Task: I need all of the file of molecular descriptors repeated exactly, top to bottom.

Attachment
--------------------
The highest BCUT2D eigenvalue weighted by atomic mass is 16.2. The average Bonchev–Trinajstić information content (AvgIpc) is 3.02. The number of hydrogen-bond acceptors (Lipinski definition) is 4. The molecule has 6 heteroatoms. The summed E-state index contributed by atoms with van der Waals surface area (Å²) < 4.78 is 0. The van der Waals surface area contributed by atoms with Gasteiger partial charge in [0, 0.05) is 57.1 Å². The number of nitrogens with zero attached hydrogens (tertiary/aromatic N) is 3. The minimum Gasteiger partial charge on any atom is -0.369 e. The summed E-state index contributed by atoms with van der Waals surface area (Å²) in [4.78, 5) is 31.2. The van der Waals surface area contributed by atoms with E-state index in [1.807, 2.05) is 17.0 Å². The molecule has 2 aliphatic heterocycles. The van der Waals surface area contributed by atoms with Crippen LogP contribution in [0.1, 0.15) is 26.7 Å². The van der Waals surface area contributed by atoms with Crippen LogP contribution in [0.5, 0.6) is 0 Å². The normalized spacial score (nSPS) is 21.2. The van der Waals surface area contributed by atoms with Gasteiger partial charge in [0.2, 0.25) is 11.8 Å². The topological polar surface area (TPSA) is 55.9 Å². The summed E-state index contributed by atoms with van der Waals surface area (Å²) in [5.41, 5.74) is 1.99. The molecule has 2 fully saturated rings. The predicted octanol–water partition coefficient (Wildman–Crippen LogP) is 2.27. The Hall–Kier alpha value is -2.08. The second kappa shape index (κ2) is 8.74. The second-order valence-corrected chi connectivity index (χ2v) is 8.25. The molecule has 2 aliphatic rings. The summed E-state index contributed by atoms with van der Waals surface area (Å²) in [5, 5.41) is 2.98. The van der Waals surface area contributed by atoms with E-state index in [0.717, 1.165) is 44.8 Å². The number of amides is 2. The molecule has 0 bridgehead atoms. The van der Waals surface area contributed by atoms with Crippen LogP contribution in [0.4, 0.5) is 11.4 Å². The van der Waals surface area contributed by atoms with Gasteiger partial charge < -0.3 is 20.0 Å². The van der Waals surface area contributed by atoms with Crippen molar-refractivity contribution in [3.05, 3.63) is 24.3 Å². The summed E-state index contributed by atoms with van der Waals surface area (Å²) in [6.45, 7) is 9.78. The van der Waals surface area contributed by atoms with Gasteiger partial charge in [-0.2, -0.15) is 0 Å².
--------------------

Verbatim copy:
The highest BCUT2D eigenvalue weighted by atomic mass is 16.2. The average Bonchev–Trinajstić information content (AvgIpc) is 3.02. The number of hydrogen-bond acceptors (Lipinski definition) is 4. The molecule has 6 heteroatoms. The summed E-state index contributed by atoms with van der Waals surface area (Å²) < 4.78 is 0. The van der Waals surface area contributed by atoms with Gasteiger partial charge in [0, 0.05) is 57.1 Å². The number of nitrogens with zero attached hydrogens (tertiary/aromatic N) is 3. The minimum Gasteiger partial charge on any atom is -0.369 e. The summed E-state index contributed by atoms with van der Waals surface area (Å²) in [4.78, 5) is 31.2. The van der Waals surface area contributed by atoms with E-state index in [1.807, 2.05) is 17.0 Å². The molecule has 2 aliphatic heterocycles. The van der Waals surface area contributed by atoms with Crippen LogP contribution in [0.1, 0.15) is 26.7 Å². The van der Waals surface area contributed by atoms with Crippen LogP contribution in [0.5, 0.6) is 0 Å². The normalized spacial score (nSPS) is 21.2. The van der Waals surface area contributed by atoms with Gasteiger partial charge in [0.2, 0.25) is 11.8 Å². The topological polar surface area (TPSA) is 55.9 Å². The summed E-state index contributed by atoms with van der Waals surface area (Å²) in [5.41, 5.74) is 1.99. The molecule has 2 fully saturated rings. The predicted octanol–water partition coefficient (Wildman–Crippen LogP) is 2.27. The Hall–Kier alpha value is -2.08. The second kappa shape index (κ2) is 8.74. The second-order valence-corrected chi connectivity index (χ2v) is 8.25. The molecule has 2 aliphatic rings. The summed E-state index contributed by atoms with van der Waals surface area (Å²) in [5, 5.41) is 2.98. The van der Waals surface area contributed by atoms with E-state index in [0.717, 1.165) is 44.8 Å². The number of amides is 2. The molecule has 0 bridgehead atoms. The van der Waals surface area contributed by atoms with Crippen LogP contribution in [0.4, 0.5) is 11.4 Å². The van der Waals surface area contributed by atoms with Gasteiger partial charge < -0.3 is 20.0 Å². The van der Waals surface area contributed by atoms with Crippen molar-refractivity contribution in [3.05, 3.63) is 24.3 Å². The summed E-state index contributed by atoms with van der Waals surface area (Å²) in [6.45, 7) is 9.78. The van der Waals surface area contributed by atoms with Gasteiger partial charge in [-0.2, -0.15) is 0 Å².